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Title: Computational understanding of Li-ion batteries

Abstract

Over the last two decades, computational methods have made tremendous advances, and today many key properties of lithium-ion batteries can be accurately predicted by first principles calculations. For this reason, computations have become a cornerstone of battery-related research by providing insight into fundamental processes that are not otherwise accessible, such as ionic diffusion mechanisms and electronic structure effects, as well as a quantitative comparison with experimental results. The aim of this review is to provide an overview of state-of-the-art ab initio approaches for the modelling of battery materials. Here, we consider techniques for the computation of equilibrium cell voltages, 0-Kelvin and finite-temperature voltage profiles, ionic mobility and thermal and electrolyte stability. The strengths and weaknesses of different electronic structure methods, such as DFT+U and hybrid functionals, are discussed in the context of voltage and phase diagram predictions, and we review the merits of lattice models for the evaluation of finite-temperature thermodynamics and kinetics. With such a complete set of methods at hand, first principles calculations of ordered, crystalline solids, i.e., of most electrode materials and solid electrolytes, have become reliable and quantitative. However, the description of molecular materials and disordered or amorphous phases remains an important challenge. We highlight recentmore » exciting progress in this area, especially regarding the modelling of organic electrolytes and solid–electrolyte interfaces.« less

Authors:
ORCiD logo [1]; ORCiD logo [2];  [3]
  1. Univ. of California, Berkeley, CA (United States). Dept. of Materials Science and Engineering
  2. Massachusetts Inst. of Technology (MIT), Cambridge, MA (United States). Dept. of Materials Science and Engineering
  3. Univ. of California, Berkeley, CA (United States). Dept. of Materials Science and Engineering; Lawrence Berkeley National Lab. (LBNL), Berkeley, CA (United States). Materials Sciences Division
Publication Date:
Research Org.:
Lawrence Berkeley National Lab. (LBNL), Berkeley, CA (United States)
Sponsoring Org.:
USDOE Office of Science (SC)
OSTI Identifier:
1474909
Grant/Contract Number:  
AC02-05CH11231; FG02-96ER45571
Resource Type:
Accepted Manuscript
Journal Name:
npj Computational Materials
Additional Journal Information:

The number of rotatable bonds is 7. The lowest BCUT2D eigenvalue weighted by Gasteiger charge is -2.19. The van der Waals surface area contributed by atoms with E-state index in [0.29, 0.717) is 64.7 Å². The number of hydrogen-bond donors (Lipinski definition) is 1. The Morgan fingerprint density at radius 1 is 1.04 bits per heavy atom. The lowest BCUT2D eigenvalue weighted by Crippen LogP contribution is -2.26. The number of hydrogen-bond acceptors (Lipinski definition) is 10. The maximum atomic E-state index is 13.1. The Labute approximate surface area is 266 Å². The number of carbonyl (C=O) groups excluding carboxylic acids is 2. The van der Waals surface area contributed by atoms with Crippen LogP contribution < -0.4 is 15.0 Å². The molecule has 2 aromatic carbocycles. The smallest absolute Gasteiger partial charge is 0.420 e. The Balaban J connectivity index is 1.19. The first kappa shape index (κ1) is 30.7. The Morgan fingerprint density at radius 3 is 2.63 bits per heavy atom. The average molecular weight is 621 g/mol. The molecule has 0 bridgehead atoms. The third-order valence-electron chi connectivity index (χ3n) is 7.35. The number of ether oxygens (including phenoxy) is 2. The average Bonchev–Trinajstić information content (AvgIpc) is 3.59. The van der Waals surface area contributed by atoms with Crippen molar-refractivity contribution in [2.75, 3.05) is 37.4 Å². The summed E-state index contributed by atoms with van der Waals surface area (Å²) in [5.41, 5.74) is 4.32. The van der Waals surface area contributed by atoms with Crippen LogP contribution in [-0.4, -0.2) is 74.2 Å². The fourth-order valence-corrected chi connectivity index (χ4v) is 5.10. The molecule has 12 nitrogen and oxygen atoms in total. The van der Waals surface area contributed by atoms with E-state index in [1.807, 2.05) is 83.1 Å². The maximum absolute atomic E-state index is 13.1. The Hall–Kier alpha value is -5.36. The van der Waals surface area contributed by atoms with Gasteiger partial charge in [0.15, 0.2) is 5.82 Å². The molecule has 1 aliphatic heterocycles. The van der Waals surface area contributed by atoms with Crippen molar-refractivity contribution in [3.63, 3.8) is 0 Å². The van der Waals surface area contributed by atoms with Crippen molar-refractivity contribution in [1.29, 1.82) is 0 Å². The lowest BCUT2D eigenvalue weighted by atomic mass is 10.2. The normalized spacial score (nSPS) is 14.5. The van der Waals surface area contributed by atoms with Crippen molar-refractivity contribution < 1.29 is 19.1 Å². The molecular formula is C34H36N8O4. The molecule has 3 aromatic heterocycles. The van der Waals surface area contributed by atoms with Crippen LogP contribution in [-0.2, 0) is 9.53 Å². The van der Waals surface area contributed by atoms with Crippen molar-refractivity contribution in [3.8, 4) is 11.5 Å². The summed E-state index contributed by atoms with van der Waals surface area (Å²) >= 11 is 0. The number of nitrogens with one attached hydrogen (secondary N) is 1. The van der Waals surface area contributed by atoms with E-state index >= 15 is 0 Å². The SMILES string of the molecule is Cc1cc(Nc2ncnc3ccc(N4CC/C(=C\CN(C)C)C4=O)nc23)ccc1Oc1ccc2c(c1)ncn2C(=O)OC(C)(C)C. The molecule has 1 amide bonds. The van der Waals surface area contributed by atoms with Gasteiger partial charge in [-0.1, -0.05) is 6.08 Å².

Journal Volume: 2; Journal Issue: 1; Journal ID: ISSN 2057-3960
Publisher:
Nature Publishing Group
Country of Publication:
United States
Language:
English
Subject:
25 ENERGY STORAGE; 97 MATHEMATICS AND COMPUTING

Citation Formats

Urban, Alexander, Seo, Dong-Hwa, and Ceder, Gerbrand. Computational understanding of Li-ion batteries. United States: N. p., 2016. Web. doi:10.1038/npjcompumats.2016.2.
Urban, Alexander, Seo, Dong-Hwa, & Ceder, Gerbrand. Computational understanding of Li-ion batteries. United States. doi:10.1038/npjcompumats.2016.2.
Urban, Alexander, Seo, Dong-Hwa, and Ceder, Gerbrand. Fri . "Computational understanding of Li-ion batteries". United States. doi:10.1038/npjcompumats.2016.2. https://www.osti.gov/servlets/purl/1474909.
@article{osti_1474909,
title = {Computational understanding of Li-ion batteries},
author = {Urban, Alexander and Seo, Dong-Hwa and Ceder, Gerbrand},
abstractNote = {Over the last two decades, computational methods have made tremendous advances, and today many key properties of lithium-ion batteries can be accurately predicted by first principles calculations. For this reason, computations have become a cornerstone of battery-related research by providing insight into fundamental processes that are not otherwise accessible, such as ionic diffusion mechanisms and electronic structure effects, as well as a quantitative comparison with experimental results. The aim of this review is to provide an overview of state-of-the-art ab initio approaches for the modelling of battery materials. Here, we consider techniques for the computation of equilibrium cell voltages, 0-Kelvin and finite-temperature voltage profiles, ionic mobility and thermal and electrolyte stability. The strengths and weaknesses of different electronic structure methods, such as DFT+U and hybrid functionals, are discussed in the context of voltage and phase diagram predictions, and we review the merits of lattice models for the evaluation of finite-temperature thermodynamics and kinetics. With such a complete set of methods at hand, first principles calculations of ordered, crystalline solids, i.e., of most electrode materials and solid electrolytes, have become reliable and quantitative. However, the description of molecular materials and disordered or amorphous phases remains an important challenge. We highlight recent exciting progress in this area, especially regarding the modelling of organic electrolytes and solid–electrolyte interfaces.},
doi = {10.1038/npjcompumats.2016.2},
journal = {npj Computational Materials},
number = 1,
volume = 2,
place = {United States},
year = {2016},
month = {3}
}

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